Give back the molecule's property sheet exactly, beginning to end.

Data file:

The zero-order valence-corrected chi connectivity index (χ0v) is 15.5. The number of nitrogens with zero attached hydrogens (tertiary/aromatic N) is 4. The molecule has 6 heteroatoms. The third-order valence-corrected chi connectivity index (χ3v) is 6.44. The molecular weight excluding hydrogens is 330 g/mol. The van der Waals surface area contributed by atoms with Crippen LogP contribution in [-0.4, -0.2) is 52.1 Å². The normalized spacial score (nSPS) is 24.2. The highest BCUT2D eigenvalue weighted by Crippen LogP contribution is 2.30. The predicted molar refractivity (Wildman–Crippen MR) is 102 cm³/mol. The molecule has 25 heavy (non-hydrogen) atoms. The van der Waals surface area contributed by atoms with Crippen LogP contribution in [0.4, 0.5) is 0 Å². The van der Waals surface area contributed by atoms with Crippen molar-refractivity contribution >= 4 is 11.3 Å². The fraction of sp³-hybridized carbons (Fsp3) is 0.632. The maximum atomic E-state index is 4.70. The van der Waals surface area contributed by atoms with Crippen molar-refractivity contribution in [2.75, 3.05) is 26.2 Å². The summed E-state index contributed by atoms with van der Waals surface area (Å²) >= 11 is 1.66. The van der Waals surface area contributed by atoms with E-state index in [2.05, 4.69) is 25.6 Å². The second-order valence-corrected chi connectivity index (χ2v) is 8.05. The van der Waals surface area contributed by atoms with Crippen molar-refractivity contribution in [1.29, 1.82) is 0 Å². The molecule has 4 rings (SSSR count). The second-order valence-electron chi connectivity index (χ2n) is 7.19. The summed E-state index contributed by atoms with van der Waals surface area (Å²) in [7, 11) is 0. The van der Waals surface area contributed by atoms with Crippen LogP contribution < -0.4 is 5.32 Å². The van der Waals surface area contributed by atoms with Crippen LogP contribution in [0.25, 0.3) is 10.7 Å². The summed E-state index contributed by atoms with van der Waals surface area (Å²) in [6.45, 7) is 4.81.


The zero-order valence-corrected chi connectivity index (χ0v) is 15.5. The number of nitrogens with zero attached hydrogens (tertiary/aromatic N) is 4. The molecule has 6 heteroatoms. The third-order valence-corrected chi connectivity index (χ3v) is 6.44. The molecular weight excluding hydrogens is 330 g/mol. The van der Waals surface area contributed by atoms with Crippen LogP contribution in [-0.4, -0.2) is 52.1 Å². The normalized spacial score (nSPS) is 24.2. The highest BCUT2D eigenvalue weighted by Crippen LogP contribution is 2.30. The predicted molar refractivity (Wildman–Crippen MR) is 102 cm³/mol. The molecule has 25 heavy (non-hydrogen) atoms. The van der Waals surface area contributed by atoms with Crippen LogP contribution in [0.4, 0.5) is 0 Å². The van der Waals surface area contributed by atoms with Crippen molar-refractivity contribution >= 4 is 11.3 Å². The fraction of sp³-hybridized carbons (Fsp3) is 0.632. The maximum atomic E-state index is 4.70. The van der Waals surface area contributed by atoms with Crippen molar-refractivity contribution in [2.75, 3.05) is 26.2 Å². The summed E-state index contributed by atoms with van der Waals surface area (Å²) >= 11 is 1.66. The van der Waals surface area contributed by atoms with E-state index in [2.05, 4.69) is 25.6 Å². The second-order valence-corrected chi connectivity index (χ2v) is 8.05. The van der Waals surface area contributed by atoms with Crippen molar-refractivity contribution in [1.29, 1.82) is 0 Å². The molecule has 4 rings (SSSR count). The second-order valence-electron chi connectivity index (χ2n) is 7.19. The summed E-state index contributed by atoms with van der Waals surface area (Å²) in [7, 11) is 0. The van der Waals surface area contributed by atoms with Crippen LogP contribution < -0.4 is 5.32 Å². The van der Waals surface area contributed by atoms with Crippen LogP contribution in [0.25, 0.3) is 10.7 Å². The summed E-state index contributed by atoms with van der Waals surface area (Å²) in [6.45, 7) is 4.81.